Hunting Forecast 2014: Manitoba

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I know, I know, we Canadians get enough winter during the winter season, and don’t really want to talk about it during the nicer months of the year. However, the severity of the past winters is a prime driver of game numbers, particularly deer, so for western sportsmen and women it is important to review the conditions in the cold, dark months of last year in order to understand what the coming hunting season will bring.

Not surprisingly, a good hunting season depends in large part on high numbers of game animals. Heavy snow, crusty snow, extreme cold or a delayed spring can each affect the winter survival of game animals and thus the numbers available in the coming hunting seasons. In fact, it can take several mild winters to erase the negative effects of one severe winter.

 

Overview

Wildlife managers assess game populations each spring and adjust hunting seasons to balance numbers and hunting opportunity. For the coming seasons, although there are encouraging reports on game ungulates from all provinces, there also have been some declines. Hunters may want to expand their hunts to include plentiful but less popular game, like black bears and waterfowl.

For parts of western Canada, the winter of 2013/2014 exhibited all of the negative aspects that can influence game numbers. One bad winter is bad enough, but actually, for much of western Canada, three of the past four winters have been a challenge for game animal survival, particularly deer.

Black bears are found across western Canada and are under-harvested by hunters pretty much everywhere. Winter has little impact on bear numbers; they escape the worst of the snow and cold by holing up for most of the winter months.

For waterfowl hunters, lots of snow also means lots of melt water, thus full duck nesting ponds, good hatches of ducklings and lots of whistling wings in the fall. Across western Canada, geese populations may never have been higher.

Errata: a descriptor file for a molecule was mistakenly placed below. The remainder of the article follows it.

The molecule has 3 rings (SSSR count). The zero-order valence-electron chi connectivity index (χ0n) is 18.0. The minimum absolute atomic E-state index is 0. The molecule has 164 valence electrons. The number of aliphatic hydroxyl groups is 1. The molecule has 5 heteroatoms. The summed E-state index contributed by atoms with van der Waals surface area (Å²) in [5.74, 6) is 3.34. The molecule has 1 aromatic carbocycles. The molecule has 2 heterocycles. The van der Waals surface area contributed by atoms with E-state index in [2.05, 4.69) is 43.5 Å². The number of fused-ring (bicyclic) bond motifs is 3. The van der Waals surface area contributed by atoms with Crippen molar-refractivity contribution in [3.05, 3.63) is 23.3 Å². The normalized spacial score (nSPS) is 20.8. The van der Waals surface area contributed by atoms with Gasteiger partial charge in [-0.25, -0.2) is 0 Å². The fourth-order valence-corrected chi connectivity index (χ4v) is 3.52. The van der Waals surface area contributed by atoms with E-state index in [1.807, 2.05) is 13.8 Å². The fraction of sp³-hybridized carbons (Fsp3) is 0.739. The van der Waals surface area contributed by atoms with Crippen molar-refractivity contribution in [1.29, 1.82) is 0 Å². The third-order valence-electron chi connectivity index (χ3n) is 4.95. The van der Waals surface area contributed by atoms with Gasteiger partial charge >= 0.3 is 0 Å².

So for 2014, here is a closer look at the hunting prospects for the coming season, province by province and species by species.

 

Manitoba

Ken Rebizant, the provincial game manager, reported that the past winter was pretty hard on Manitoba: long, cold and snowy. Even a normal Manitoba winter can be a challenge for wildlife, and three of the past four winters have been harder than normal. This sequence will have had an impact on some game numbers; hunting prospects for the coming season are mixed.

 

White-tailed deer

There is no way to sugar coat it, Manitoba’s deer numbers are down. The series of tough winters have taken a toll. Rebizant and his colleagues will be reviewing the deer season structure this year, recognizing this new reality, and deer hunters will see season changes, fewer opportunities and reduced success. There are still deer to be hunted, even areas with decent numbers, but to tag a deer most hunters will have to plan to hunt a bit harder and a bit longer this fall.

 

Moose

Moose are better adapted than deer to heavy snow and severe cold, and can handle most Manitoba winters. In the northern forests, moose populations are stable and hunters can expect similar success as in the past few years. Similarly, moose numbers in the pockets of suitable habitat in the southern farmlands are stable or even up a bit.